The start of trading in Europe this year was marred by traders coming home from the holidays to a report of record inflation in Spain. This contributed to many analysts reevaluating the outlook for ECB policy in the coming months.
Of course, Spain as a “periphery” country doesn’t have as much weight in the eurozone economy. However, should the pattern be repeated with the release of Germany’s CPI data for December tomorrow, there could be an indication that the ECB might need to shift its policy outlook.
At least, the markets might start taking that as a real possibility.
Why the change?
The consensus so far has been that the ECB would be the central bank that had the most leeway when it came to monetary policy. That is, they would probably be among the last to tighten.
This is because most economists expected Europe to have relatively low inflation during the recovery period.
First, the EU did comparatively little deficit spending. And second, the ECB did comparatively little expansion of the monetary base.
Basic economics dictates that if there is more money in circulation, then there will be increased inflation. The US’s monetary base has expanded by nearly 50% since the start of the pandemic.
Meanwhile, the euro’s monetary base has expanded by just under 13% in the same period.
Normal is not necessarily growing
Before the pandemic started, the euro was teetering on a recession, and inflation was well below target. The expectation was that if Europe “returned to normal” after the pandemic, then they would return to anemic economic growth with corresponding low inflation.
The combination of those two factors has allowed for a consensus that the ECB would be slow to wind down asset purchases, and even slower to raise rates. But now, it appears that the increase in inflation is taking economists by surprise.
What does Germany say?
As one might expect of the austere Germans, the government is looking to wind down extraordinary spending measures as soon as possible.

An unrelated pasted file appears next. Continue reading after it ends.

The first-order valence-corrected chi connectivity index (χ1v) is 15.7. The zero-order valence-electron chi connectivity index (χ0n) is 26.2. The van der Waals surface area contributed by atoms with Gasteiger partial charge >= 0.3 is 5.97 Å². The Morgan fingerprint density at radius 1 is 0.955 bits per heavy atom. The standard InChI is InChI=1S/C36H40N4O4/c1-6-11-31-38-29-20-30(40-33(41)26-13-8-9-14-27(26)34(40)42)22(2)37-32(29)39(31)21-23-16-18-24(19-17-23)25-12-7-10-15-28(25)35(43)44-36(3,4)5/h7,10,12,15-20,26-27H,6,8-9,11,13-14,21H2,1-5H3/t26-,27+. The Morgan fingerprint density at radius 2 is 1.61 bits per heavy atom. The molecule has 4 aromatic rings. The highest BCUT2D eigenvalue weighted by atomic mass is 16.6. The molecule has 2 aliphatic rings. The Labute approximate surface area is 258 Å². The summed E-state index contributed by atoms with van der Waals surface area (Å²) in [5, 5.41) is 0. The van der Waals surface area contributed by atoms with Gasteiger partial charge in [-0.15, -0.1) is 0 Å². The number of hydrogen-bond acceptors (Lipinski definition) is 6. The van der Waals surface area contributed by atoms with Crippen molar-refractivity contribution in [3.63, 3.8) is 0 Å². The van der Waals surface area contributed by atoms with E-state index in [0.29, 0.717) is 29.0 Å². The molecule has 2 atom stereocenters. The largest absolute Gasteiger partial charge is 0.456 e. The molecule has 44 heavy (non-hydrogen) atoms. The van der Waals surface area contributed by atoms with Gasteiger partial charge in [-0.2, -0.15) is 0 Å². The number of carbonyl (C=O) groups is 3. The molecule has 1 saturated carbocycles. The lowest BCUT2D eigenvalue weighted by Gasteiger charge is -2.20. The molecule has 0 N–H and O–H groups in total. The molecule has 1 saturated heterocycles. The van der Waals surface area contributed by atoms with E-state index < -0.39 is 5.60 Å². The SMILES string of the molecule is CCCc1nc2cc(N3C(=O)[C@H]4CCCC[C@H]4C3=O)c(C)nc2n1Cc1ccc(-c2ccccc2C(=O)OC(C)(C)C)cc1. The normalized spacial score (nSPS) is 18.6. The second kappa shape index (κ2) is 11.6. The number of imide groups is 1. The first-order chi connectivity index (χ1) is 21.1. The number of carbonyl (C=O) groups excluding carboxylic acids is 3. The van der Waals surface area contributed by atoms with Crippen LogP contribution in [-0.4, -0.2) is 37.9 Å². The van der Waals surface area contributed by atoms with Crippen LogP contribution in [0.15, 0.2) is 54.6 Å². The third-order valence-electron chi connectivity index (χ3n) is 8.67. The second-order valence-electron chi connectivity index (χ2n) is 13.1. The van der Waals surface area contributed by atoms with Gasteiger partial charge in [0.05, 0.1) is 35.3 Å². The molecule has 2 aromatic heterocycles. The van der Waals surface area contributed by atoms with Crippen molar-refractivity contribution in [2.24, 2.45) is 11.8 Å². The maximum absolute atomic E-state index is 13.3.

Of all the countries that inflation would least likely affect, Germany is probably at the top of the list. So, if Germany is having CPI pressures, then that could recharge the push for tighter monetary policy.
Expectations are for the German December CPI to come in at 0.4%. This would be a dramatic increase in the pace from the -0.2% reported in November.
On an annualized basis, that would imply a rate of 5.1% from the 5.2% prior. A slight decrease, but still way above the ECB’s target.
What the market could do
The ECB has already been hinting that tiger policy was coming, so the market might not take a dramatic turn if German CPI beats expectations.
However, a miss isn’t likely to reassure markets all that much, either. ECB’s Visco said recently that the bank should look to raise rates during the higher inflation period to help balance policy.
What could really shake markets up is if more ECB members get on board with that idea. There is a pretty strong consensus now that negative rates don’t help. But, the ECB doesn’t have a way to get out of them.
Higher inflation, even if transitory, could provide that excuse. Hence, inflation could be an important market mover over the coming weeks.